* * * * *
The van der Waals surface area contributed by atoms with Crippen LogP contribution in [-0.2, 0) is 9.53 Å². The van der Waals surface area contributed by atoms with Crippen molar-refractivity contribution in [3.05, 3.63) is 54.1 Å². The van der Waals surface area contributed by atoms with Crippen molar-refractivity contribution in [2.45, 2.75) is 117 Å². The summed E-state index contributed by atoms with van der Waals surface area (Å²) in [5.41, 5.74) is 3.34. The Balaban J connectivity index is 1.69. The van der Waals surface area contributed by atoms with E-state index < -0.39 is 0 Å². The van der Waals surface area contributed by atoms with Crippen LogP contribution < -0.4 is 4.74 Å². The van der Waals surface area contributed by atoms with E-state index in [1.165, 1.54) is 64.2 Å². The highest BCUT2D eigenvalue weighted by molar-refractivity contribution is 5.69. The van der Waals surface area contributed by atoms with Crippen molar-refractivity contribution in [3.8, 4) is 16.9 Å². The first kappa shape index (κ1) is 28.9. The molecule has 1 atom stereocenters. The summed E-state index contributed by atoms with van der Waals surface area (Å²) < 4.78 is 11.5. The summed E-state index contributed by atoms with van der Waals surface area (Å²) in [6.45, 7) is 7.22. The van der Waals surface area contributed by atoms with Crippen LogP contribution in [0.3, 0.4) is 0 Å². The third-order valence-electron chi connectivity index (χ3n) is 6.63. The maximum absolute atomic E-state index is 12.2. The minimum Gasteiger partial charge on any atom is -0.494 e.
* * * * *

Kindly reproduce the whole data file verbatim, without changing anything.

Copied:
The van der Waals surface area contributed by atoms with Crippen LogP contribution in [-0.2, 0) is 9.53 Å². The van der Waals surface area contributed by atoms with Crippen molar-refractivity contribution in [3.05, 3.63) is 54.1 Å². The van der Waals surface area contributed by atoms with Crippen molar-refractivity contribution in [2.45, 2.75) is 117 Å². The summed E-state index contributed by atoms with van der Waals surface area (Å²) in [5.41, 5.74) is 3.34. The Balaban J connectivity index is 1.69. The van der Waals surface area contributed by atoms with E-state index < -0.39 is 0 Å². The van der Waals surface area contributed by atoms with Crippen LogP contribution < -0.4 is 4.74 Å². The van der Waals surface area contributed by atoms with E-state index in [1.165, 1.54) is 64.2 Å². The highest BCUT2D eigenvalue weighted by molar-refractivity contribution is 5.69. The van der Waals surface area contributed by atoms with Crippen molar-refractivity contribution in [3.8, 4) is 16.9 Å². The first kappa shape index (κ1) is 28.9. The molecule has 1 atom stereocenters. The summed E-state index contributed by atoms with van der Waals surface area (Å²) < 4.78 is 11.5. The summed E-state index contributed by atoms with van der Waals surface area (Å²) in [6.45, 7) is 7.22. The van der Waals surface area contributed by atoms with Crippen LogP contribution in [0.3, 0.4) is 0 Å². The third-order valence-electron chi connectivity index (χ3n) is 6.63. The maximum absolute atomic E-state index is 12.2. The minimum Gasteiger partial charge on any atom is -0.494 e.